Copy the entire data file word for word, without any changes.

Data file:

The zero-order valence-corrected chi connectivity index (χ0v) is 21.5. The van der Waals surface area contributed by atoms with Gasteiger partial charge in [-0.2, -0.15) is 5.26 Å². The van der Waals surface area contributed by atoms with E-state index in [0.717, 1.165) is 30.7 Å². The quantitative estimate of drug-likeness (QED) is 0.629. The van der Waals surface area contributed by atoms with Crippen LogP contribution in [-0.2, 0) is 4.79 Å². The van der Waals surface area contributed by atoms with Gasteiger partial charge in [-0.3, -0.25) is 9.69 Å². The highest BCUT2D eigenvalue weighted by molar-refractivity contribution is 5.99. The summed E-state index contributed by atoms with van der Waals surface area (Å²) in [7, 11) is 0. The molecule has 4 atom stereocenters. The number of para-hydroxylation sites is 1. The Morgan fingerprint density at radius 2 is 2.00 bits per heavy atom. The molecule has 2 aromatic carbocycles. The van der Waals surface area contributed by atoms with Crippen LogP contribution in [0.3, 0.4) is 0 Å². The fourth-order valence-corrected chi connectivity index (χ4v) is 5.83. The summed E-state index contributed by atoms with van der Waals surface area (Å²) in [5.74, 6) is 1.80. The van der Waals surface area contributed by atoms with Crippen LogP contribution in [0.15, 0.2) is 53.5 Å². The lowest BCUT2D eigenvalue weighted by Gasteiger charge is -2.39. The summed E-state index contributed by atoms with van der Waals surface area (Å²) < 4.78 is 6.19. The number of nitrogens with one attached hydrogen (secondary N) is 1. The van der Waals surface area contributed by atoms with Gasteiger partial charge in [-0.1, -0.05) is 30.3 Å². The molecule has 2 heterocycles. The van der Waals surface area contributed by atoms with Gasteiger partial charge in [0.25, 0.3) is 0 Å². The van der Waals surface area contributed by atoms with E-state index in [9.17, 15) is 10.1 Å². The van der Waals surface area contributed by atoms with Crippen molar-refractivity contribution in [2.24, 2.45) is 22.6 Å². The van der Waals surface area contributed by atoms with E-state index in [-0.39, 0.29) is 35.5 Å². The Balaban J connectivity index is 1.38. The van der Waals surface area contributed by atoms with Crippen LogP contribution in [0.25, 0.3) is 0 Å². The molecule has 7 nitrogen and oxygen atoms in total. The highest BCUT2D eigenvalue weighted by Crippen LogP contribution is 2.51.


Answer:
The zero-order valence-corrected chi connectivity index (χ0v) is 21.5. The van der Waals surface area contributed by atoms with Gasteiger partial charge in [-0.2, -0.15) is 5.26 Å². The van der Waals surface area contributed by atoms with E-state index in [0.717, 1.165) is 30.7 Å². The quantitative estimate of drug-likeness (QED) is 0.629. The van der Waals surface area contributed by atoms with Crippen LogP contribution in [-0.2, 0) is 4.79 Å². The van der Waals surface area contributed by atoms with Gasteiger partial charge in [-0.3, -0.25) is 9.69 Å². The highest BCUT2D eigenvalue weighted by molar-refractivity contribution is 5.99. The summed E-state index contributed by atoms with van der Waals surface area (Å²) in [7, 11) is 0. The molecule has 4 atom stereocenters. The number of para-hydroxylation sites is 1. The Morgan fingerprint density at radius 2 is 2.00 bits per heavy atom. The molecule has 2 aromatic carbocycles. The van der Waals surface area contributed by atoms with Crippen LogP contribution in [0.3, 0.4) is 0 Å². The fourth-order valence-corrected chi connectivity index (χ4v) is 5.83. The summed E-state index contributed by atoms with van der Waals surface area (Å²) in [5.74, 6) is 1.80. The van der Waals surface area contributed by atoms with Crippen LogP contribution in [0.15, 0.2) is 53.5 Å². The lowest BCUT2D eigenvalue weighted by Gasteiger charge is -2.39. The summed E-state index contributed by atoms with van der Waals surface area (Å²) < 4.78 is 6.19. The number of nitrogens with one attached hydrogen (secondary N) is 1. The van der Waals surface area contributed by atoms with Gasteiger partial charge in [-0.1, -0.05) is 30.3 Å². The molecule has 2 heterocycles. The van der Waals surface area contributed by atoms with Gasteiger partial charge in [0.25, 0.3) is 0 Å². The van der Waals surface area contributed by atoms with E-state index in [9.17, 15) is 10.1 Å². The van der Waals surface area contributed by atoms with Crippen molar-refractivity contribution in [2.24, 2.45) is 22.6 Å². The van der Waals surface area contributed by atoms with E-state index in [-0.39, 0.29) is 35.5 Å². The Balaban J connectivity index is 1.38. The van der Waals surface area contributed by atoms with Crippen LogP contribution in [0.25, 0.3) is 0 Å². The molecule has 7 nitrogen and oxygen atoms in total. The highest BCUT2D eigenvalue weighted by Crippen LogP contribution is 2.51.